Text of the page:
White Americans Sleep Longer Than Asian & Indian Americans, Study
By Rebecca Lim | Health & Medicine
June 15, 2012
White, American-born adults sleep the longest, according to two studies that shed light on the differences between the quality and duration of sleep among ethnic groups in the US.
AsianScientist (Jun. 15, 2012) – White, American-born adults sleep longer than African-Americans, Asian-Americans and Hispanics, according to two new studies that shed light on the differences between the quality and duration of sleep among ethnic groups in the United States.
Adequate and good quality sleep is integral to our health and well-being, medical experts say. Habitually sleeping shorter or longer than the recommended seven to nine hours for adults has been linked to an increased risk of cardiovascular disease, stroke, accidents, and psychological disorders such as depression.
The first study from the State University of New York (SUNY) examined 400,000 respondents from the National Health Interview Surveys between 2004 and 2010.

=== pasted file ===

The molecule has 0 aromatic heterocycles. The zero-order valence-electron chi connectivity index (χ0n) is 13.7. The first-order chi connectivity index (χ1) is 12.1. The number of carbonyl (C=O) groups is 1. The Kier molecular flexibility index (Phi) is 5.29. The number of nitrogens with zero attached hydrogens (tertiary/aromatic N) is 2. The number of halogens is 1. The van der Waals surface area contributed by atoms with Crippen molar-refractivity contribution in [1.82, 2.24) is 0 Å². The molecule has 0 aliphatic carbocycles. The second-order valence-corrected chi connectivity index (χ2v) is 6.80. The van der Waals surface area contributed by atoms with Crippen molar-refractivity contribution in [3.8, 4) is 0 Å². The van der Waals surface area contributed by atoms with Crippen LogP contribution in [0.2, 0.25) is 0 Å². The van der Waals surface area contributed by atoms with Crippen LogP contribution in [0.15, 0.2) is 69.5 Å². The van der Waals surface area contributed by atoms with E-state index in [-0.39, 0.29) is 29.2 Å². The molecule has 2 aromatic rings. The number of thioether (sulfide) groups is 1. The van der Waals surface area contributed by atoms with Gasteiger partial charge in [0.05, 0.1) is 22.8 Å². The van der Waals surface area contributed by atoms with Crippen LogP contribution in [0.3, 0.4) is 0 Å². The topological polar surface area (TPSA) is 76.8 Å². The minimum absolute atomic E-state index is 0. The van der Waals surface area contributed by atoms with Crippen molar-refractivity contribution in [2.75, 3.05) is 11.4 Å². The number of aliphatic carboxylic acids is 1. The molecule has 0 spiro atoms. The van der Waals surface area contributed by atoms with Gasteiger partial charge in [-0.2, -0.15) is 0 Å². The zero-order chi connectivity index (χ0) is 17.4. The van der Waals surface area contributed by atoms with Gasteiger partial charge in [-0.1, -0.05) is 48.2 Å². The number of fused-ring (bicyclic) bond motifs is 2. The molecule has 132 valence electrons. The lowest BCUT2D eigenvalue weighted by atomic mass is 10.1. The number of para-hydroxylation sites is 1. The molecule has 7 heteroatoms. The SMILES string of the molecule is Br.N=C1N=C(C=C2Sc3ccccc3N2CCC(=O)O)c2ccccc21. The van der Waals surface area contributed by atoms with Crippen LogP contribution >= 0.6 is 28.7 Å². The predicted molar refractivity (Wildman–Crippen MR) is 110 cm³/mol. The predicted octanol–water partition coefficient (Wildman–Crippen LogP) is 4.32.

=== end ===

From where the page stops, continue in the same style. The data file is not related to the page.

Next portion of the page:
The researchers found that Americans born in the United States were more likely to report sleeping longer than the recommended seven to nine hours each night while African-born Americans were more likely to report sleeping six hours or less, and Indian-born Americans reported six to eight hours a night.
“We think social desirability might be playing a role in the self-reported data,” said lead author Dr. Abhishek Pandey. “We think that insufficient sleep might be more prevalent in the population than the actual self report data, but under- or over-reported to project a better image of one’s perceived sleep health.”
In the second study of 439 randomly selected Chicago men and women, sleep researchers at Northwestern University Feinberg School of Medicine in Chicago found that white participants slept significantly longer than the other groups. Asians had the highest reports of daytime somnolence.
Racial/ethnic differences in sleep persisted even following statistical adjustment for cardiovascular disease risk factors associated with poor sleep, such as body mass index, high blood pressure and diabetes, said Dr. Mercedes Carnethon, principal investigator and lead author of the Northwestern study.
Source: American Academy of Sleep Medicine.
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